Honduran coffee was, until relatively recently, aimed at the commercial market and the country in general was perceived as being a low-price commodity exporter. Through the 90’s, the rest of […]
Honduran coffee was, until relatively recently, aimed at the commercial market and the country in general was perceived as being a low-price commodity exporter. Through the 90’s, the rest of Central America started becoming known for producing fantastic, specialty lots of coffee, while Honduras fell behind dramatically. It has to be noted that there is no doubt that Honduras has the ideal conditions for growing specialty coffee. The biggest factor in this issue was a lack of processing infrastructure with an aim towards optimizing and enhancing quality.
This consequently affected the preferences of quality- focused buyers. I too, can count myself as one of them.
The potential of the Honduran specialty scene was also held back due to the immense damage caused by Hurricane Mitch in 1998. It’s estimated to have destroyed 80% of the country’s agricultural industry. The coffee leaf rust crisis that ravaged the country in 2011/12 was yet another factor with many farmers now planting resistant varieties in copious amounts, in an attempt to double up on survivability.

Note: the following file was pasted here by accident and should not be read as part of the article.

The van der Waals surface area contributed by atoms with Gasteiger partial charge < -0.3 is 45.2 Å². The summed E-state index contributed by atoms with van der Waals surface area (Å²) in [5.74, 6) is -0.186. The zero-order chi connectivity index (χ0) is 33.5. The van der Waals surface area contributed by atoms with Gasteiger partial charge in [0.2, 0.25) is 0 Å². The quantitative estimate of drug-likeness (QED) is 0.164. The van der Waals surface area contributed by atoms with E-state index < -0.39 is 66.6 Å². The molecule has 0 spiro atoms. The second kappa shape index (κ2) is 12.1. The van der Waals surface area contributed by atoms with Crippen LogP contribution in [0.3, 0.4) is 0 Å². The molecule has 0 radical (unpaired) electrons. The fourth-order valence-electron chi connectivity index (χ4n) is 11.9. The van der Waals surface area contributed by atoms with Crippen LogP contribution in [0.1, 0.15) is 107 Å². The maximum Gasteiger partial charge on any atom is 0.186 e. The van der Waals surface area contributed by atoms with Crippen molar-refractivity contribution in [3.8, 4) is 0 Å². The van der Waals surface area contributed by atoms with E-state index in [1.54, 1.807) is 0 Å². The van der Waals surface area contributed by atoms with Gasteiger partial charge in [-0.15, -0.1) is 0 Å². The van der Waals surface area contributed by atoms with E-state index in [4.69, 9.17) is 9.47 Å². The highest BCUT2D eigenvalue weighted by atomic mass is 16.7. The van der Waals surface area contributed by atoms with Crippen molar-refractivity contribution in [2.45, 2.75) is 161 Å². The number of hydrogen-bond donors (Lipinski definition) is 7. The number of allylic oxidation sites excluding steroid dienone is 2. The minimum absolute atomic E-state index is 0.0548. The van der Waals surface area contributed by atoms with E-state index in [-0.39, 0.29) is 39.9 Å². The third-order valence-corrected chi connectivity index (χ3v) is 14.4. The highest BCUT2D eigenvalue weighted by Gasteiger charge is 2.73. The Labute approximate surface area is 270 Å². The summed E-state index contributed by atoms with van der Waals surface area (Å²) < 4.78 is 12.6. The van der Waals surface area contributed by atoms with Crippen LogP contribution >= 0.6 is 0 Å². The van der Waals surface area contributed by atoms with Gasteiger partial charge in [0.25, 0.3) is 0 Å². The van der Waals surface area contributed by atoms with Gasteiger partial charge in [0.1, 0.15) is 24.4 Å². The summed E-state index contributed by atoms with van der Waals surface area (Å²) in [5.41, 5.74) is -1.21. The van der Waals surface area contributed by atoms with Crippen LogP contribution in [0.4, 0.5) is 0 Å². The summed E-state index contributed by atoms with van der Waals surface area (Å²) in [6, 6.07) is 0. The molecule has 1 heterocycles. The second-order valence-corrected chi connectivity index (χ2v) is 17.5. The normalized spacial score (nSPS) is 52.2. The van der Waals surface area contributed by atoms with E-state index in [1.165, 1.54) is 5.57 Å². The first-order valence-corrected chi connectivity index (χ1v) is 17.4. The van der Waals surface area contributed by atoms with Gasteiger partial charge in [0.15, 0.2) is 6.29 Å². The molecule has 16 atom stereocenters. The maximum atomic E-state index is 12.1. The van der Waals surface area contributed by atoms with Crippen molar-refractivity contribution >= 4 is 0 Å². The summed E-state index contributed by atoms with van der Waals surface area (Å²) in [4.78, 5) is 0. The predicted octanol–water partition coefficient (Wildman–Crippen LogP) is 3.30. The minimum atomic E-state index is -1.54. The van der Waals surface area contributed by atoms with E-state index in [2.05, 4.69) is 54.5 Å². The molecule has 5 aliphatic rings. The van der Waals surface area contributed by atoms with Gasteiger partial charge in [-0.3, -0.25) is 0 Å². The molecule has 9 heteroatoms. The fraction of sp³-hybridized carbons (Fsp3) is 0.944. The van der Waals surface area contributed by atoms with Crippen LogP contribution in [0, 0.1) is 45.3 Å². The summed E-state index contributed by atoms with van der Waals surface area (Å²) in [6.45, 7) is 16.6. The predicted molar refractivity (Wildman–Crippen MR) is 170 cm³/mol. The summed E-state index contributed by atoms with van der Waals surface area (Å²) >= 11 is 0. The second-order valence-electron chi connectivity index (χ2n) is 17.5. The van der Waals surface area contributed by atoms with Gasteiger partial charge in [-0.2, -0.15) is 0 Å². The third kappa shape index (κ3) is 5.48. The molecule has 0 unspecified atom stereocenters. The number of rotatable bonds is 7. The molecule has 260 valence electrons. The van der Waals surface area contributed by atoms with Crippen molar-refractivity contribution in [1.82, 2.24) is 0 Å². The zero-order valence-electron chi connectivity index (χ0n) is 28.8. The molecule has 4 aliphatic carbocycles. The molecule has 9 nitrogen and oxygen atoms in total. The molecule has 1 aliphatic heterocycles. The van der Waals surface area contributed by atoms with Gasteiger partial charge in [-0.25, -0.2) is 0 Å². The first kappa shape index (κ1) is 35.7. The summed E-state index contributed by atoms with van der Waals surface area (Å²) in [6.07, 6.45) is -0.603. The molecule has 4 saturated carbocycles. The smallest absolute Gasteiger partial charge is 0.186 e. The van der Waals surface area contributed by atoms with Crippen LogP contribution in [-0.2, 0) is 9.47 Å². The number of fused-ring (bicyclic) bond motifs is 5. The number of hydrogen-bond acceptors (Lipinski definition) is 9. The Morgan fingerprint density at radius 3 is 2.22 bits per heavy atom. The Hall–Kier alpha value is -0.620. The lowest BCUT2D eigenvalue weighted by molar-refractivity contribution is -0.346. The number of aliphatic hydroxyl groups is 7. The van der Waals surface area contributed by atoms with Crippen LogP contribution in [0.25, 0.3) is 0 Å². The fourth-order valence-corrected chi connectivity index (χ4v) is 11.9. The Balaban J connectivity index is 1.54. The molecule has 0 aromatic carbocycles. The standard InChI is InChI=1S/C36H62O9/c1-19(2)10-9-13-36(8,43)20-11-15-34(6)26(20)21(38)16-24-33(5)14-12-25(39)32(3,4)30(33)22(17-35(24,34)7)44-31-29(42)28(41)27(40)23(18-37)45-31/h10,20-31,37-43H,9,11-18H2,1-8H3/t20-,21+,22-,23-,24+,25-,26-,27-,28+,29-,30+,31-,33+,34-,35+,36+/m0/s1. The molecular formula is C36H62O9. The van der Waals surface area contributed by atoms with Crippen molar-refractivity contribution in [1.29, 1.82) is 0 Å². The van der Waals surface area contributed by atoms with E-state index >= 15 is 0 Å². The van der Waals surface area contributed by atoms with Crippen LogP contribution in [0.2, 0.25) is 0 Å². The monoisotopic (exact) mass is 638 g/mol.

It’s quite obvious that Honduras has been through a great deal, but thankfully, conditions are changing.
Initiatives launched by IHCAFE (The Honduran Coffee institute), including and not limited to the country’s first participation in the Cup of Excellence program, have done wonders to solidify the country’s reputation as a producer of excellent quality coffee.
A look at the specs:
Farm: Finca El Liquidambo.
Processing: Fully Washed.
Altitude: 1744 masl.
Owner: Guadalupe Rodriguez.
Town/City: Pozo Negro, Masaguara.
Region: Intibuca Department.
Prizes: 2016 Cup of Excellence #7; 2015 Cup of Excellence #8.
Lempira is cross between Timor Hybrid 832/1 and Caturra, which technically makes it a sub-variety of Catimor. It was originally grown for it’s high yield, but also has a moderate resistance level to coffee leaf rust. This variety shares its name with Honduras’ currency and the western coffee-growing state of Lempira in Honduras, and of course, is grown, I suspect, exclusively in Honduras.
This is the first time we’ve had an isolated Lempira varietal coffee. I’ll likely keep some aside to roast in 3 different ways for a future cupping, so stay tuned for that. This is a great way to explore the versatility and range of a coffees flavour.
A classic fully washed coffee that’s immaculately processed using a single variety, grown and tended to with a competition focus.
The winning lots from the cup of excellence competition are coffees scoring 86 points out of 100 and above (which is really quite high) in each cupping by both the National Jury and the Cup of Excellence International Jury. These coffees have each been cupped a minimum of five different times during the cupping process. In a way, it can be likened to the Michelangelo International Wine and Spirits Award (MIWA) in South Africa.
In the cup expect- Butterscotch, pear and baked peach, with a lovely, elegant, stone-fruit acidity, which can become more vibrant, depending on brew parameters.
Roasters and Baristas can only do so much. The initial and most important contribution towards the cup profile is from the farmer. Guadalupe Rodriguez nailed this one on the head. I’m sure he’ll place even higher in the next competition.
Until next time.